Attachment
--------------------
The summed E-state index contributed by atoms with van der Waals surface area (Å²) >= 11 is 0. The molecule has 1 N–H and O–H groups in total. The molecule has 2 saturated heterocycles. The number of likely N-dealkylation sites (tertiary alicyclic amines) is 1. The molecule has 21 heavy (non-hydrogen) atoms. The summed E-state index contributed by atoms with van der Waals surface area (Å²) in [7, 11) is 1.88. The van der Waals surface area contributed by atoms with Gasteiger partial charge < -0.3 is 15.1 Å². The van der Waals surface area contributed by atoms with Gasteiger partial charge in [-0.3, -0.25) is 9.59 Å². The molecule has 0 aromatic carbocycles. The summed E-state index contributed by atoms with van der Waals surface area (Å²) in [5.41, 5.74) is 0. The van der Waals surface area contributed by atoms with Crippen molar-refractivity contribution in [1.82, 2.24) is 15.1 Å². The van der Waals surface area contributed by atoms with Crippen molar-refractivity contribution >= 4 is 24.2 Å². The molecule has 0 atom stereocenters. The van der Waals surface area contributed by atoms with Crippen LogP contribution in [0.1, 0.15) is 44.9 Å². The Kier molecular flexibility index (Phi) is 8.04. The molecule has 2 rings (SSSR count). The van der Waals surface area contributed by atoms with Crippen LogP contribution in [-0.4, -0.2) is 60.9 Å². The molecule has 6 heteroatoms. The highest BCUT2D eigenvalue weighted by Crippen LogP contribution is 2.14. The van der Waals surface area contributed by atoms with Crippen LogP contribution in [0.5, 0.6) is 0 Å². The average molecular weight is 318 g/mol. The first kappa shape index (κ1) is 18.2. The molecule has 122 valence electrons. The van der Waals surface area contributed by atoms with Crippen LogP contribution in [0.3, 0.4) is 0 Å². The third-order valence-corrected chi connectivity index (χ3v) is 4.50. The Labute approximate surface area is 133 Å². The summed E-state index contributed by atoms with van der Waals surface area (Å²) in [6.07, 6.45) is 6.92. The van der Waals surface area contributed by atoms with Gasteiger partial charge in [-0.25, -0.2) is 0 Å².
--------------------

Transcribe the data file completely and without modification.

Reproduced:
The summed E-state index contributed by atoms with van der Waals surface area (Å²) >= 11 is 0. The molecule has 1 N–H and O–H groups in total. The molecule has 2 saturated heterocycles. The number of likely N-dealkylation sites (tertiary alicyclic amines) is 1. The molecule has 21 heavy (non-hydrogen) atoms. The summed E-state index contributed by atoms with van der Waals surface area (Å²) in [7, 11) is 1.88. The van der Waals surface area contributed by atoms with Gasteiger partial charge < -0.3 is 15.1 Å². The van der Waals surface area contributed by atoms with Gasteiger partial charge in [-0.3, -0.25) is 9.59 Å². The molecule has 0 aromatic carbocycles. The summed E-state index contributed by atoms with van der Waals surface area (Å²) in [5.41, 5.74) is 0. The van der Waals surface area contributed by atoms with Crippen molar-refractivity contribution in [1.82, 2.24) is 15.1 Å². The van der Waals surface area contributed by atoms with Crippen molar-refractivity contribution >= 4 is 24.2 Å². The molecule has 0 atom stereocenters. The van der Waals surface area contributed by atoms with Crippen LogP contribution in [0.1, 0.15) is 44.9 Å². The Kier molecular flexibility index (Phi) is 8.04. The molecule has 2 rings (SSSR count). The van der Waals surface area contributed by atoms with Crippen LogP contribution in [-0.4, -0.2) is 60.9 Å². The molecule has 6 heteroatoms. The highest BCUT2D eigenvalue weighted by Crippen LogP contribution is 2.14. The van der Waals surface area contributed by atoms with Crippen LogP contribution in [0.5, 0.6) is 0 Å². The average molecular weight is 318 g/mol. The first kappa shape index (κ1) is 18.2. The molecule has 122 valence electrons. The van der Waals surface area contributed by atoms with Crippen LogP contribution in [0.3, 0.4) is 0 Å². The third-order valence-corrected chi connectivity index (χ3v) is 4.50. The Labute approximate surface area is 133 Å². The summed E-state index contributed by atoms with van der Waals surface area (Å²) in [6.07, 6.45) is 6.92. The van der Waals surface area contributed by atoms with Gasteiger partial charge in [-0.25, -0.2) is 0 Å².